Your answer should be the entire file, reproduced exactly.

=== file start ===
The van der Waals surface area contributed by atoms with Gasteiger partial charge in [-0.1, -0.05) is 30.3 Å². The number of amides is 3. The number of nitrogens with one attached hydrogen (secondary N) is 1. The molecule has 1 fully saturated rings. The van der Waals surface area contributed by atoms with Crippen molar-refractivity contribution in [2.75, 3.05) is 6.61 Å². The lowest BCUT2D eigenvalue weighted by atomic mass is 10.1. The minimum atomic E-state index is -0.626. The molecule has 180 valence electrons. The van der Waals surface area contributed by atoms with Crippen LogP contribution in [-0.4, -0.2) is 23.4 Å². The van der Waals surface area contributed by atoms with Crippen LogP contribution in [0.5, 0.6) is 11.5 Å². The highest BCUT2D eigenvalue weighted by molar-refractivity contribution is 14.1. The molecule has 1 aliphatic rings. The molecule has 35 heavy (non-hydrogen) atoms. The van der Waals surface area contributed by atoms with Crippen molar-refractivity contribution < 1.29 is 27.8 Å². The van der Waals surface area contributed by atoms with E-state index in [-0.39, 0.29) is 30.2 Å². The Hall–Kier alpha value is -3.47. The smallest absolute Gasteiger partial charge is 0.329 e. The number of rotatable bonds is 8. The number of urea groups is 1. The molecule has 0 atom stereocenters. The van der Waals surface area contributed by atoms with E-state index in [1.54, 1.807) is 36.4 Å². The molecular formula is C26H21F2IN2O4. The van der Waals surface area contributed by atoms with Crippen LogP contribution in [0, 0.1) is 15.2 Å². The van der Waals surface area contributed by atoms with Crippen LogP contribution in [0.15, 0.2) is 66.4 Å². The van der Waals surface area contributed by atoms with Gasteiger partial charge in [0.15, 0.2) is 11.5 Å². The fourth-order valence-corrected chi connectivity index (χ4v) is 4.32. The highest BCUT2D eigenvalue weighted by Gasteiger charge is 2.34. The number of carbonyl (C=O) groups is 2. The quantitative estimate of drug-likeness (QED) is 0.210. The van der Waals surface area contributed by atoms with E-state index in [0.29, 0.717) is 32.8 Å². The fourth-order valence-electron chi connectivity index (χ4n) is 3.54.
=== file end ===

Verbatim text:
The van der Waals surface area contributed by atoms with Gasteiger partial charge in [-0.1, -0.05) is 30.3 Å². The number of amides is 3. The number of nitrogens with one attached hydrogen (secondary N) is 1. The molecule has 1 fully saturated rings. The van der Waals surface area contributed by atoms with Crippen molar-refractivity contribution in [2.75, 3.05) is 6.61 Å². The lowest BCUT2D eigenvalue weighted by atomic mass is 10.1. The minimum atomic E-state index is -0.626. The molecule has 180 valence electrons. The van der Waals surface area contributed by atoms with Crippen LogP contribution in [-0.4, -0.2) is 23.4 Å². The van der Waals surface area contributed by atoms with Crippen LogP contribution in [0.5, 0.6) is 11.5 Å². The highest BCUT2D eigenvalue weighted by molar-refractivity contribution is 14.1. The molecule has 1 aliphatic rings. The molecule has 35 heavy (non-hydrogen) atoms. The van der Waals surface area contributed by atoms with Crippen molar-refractivity contribution < 1.29 is 27.8 Å². The van der Waals surface area contributed by atoms with E-state index in [-0.39, 0.29) is 30.2 Å². The Hall–Kier alpha value is -3.47. The smallest absolute Gasteiger partial charge is 0.329 e. The number of rotatable bonds is 8. The number of urea groups is 1. The molecule has 0 atom stereocenters. The van der Waals surface area contributed by atoms with E-state index in [1.54, 1.807) is 36.4 Å². The molecular formula is C26H21F2IN2O4. The van der Waals surface area contributed by atoms with Crippen LogP contribution in [0, 0.1) is 15.2 Å². The van der Waals surface area contributed by atoms with Crippen LogP contribution in [0.15, 0.2) is 66.4 Å². The van der Waals surface area contributed by atoms with Gasteiger partial charge in [0.15, 0.2) is 11.5 Å². The fourth-order valence-corrected chi connectivity index (χ4v) is 4.32. The highest BCUT2D eigenvalue weighted by Gasteiger charge is 2.34. The number of carbonyl (C=O) groups is 2. The quantitative estimate of drug-likeness (QED) is 0.210. The van der Waals surface area contributed by atoms with E-state index in [0.29, 0.717) is 32.8 Å². The fourth-order valence-electron chi connectivity index (χ4n) is 3.54.